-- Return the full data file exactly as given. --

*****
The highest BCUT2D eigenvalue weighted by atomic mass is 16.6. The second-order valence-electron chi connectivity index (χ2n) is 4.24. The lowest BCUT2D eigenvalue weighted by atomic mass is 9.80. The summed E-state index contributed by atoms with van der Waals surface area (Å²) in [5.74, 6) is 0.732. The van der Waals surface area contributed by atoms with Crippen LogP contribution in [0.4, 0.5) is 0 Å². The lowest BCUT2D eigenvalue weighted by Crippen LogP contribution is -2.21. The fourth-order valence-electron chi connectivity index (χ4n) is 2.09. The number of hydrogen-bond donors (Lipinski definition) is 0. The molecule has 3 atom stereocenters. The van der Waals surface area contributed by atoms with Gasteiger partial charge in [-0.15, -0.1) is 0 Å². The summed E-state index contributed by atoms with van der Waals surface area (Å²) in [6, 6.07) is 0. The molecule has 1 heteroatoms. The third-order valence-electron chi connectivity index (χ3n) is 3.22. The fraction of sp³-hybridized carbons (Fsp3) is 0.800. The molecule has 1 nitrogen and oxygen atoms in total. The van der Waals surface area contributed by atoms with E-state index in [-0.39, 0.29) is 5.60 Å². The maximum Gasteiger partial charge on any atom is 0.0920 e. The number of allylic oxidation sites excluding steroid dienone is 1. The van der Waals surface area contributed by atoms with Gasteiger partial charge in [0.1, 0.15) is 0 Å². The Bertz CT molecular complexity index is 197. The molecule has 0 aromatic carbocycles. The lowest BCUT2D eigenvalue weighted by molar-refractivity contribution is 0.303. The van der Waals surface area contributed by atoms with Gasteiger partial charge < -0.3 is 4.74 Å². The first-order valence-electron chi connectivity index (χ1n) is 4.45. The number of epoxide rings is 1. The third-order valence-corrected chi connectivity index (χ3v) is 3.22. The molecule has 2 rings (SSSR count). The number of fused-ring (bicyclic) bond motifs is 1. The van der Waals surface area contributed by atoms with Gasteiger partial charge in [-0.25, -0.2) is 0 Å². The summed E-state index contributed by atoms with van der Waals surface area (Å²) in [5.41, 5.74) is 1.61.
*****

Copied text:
The highest BCUT2D eigenvalue weighted by atomic mass is 16.6. The second-order valence-electron chi connectivity index (χ2n) is 4.24. The lowest BCUT2D eigenvalue weighted by atomic mass is 9.80. The summed E-state index contributed by atoms with van der Waals surface area (Å²) in [5.74, 6) is 0.732. The van der Waals surface area contributed by atoms with Crippen LogP contribution in [0.4, 0.5) is 0 Å². The lowest BCUT2D eigenvalue weighted by Crippen LogP contribution is -2.21. The fourth-order valence-electron chi connectivity index (χ4n) is 2.09. The number of hydrogen-bond donors (Lipinski definition) is 0. The molecule has 3 atom stereocenters. The van der Waals surface area contributed by atoms with Gasteiger partial charge in [-0.15, -0.1) is 0 Å². The summed E-state index contributed by atoms with van der Waals surface area (Å²) in [6, 6.07) is 0. The molecule has 1 heteroatoms. The third-order valence-electron chi connectivity index (χ3n) is 3.22. The fraction of sp³-hybridized carbons (Fsp3) is 0.800. The molecule has 1 nitrogen and oxygen atoms in total. The van der Waals surface area contributed by atoms with E-state index in [-0.39, 0.29) is 5.60 Å². The maximum Gasteiger partial charge on any atom is 0.0920 e. The number of allylic oxidation sites excluding steroid dienone is 1. The van der Waals surface area contributed by atoms with Gasteiger partial charge in [0.1, 0.15) is 0 Å². The Bertz CT molecular complexity index is 197. The molecule has 0 aromatic carbocycles. The lowest BCUT2D eigenvalue weighted by molar-refractivity contribution is 0.303. The van der Waals surface area contributed by atoms with Gasteiger partial charge < -0.3 is 4.74 Å². The first-order valence-electron chi connectivity index (χ1n) is 4.45. The number of epoxide rings is 1. The third-order valence-corrected chi connectivity index (χ3v) is 3.22. The molecule has 2 rings (SSSR count). The number of fused-ring (bicyclic) bond motifs is 1. The van der Waals surface area contributed by atoms with Gasteiger partial charge in [-0.25, -0.2) is 0 Å². The summed E-state index contributed by atoms with van der Waals surface area (Å²) in [5.41, 5.74) is 1.61.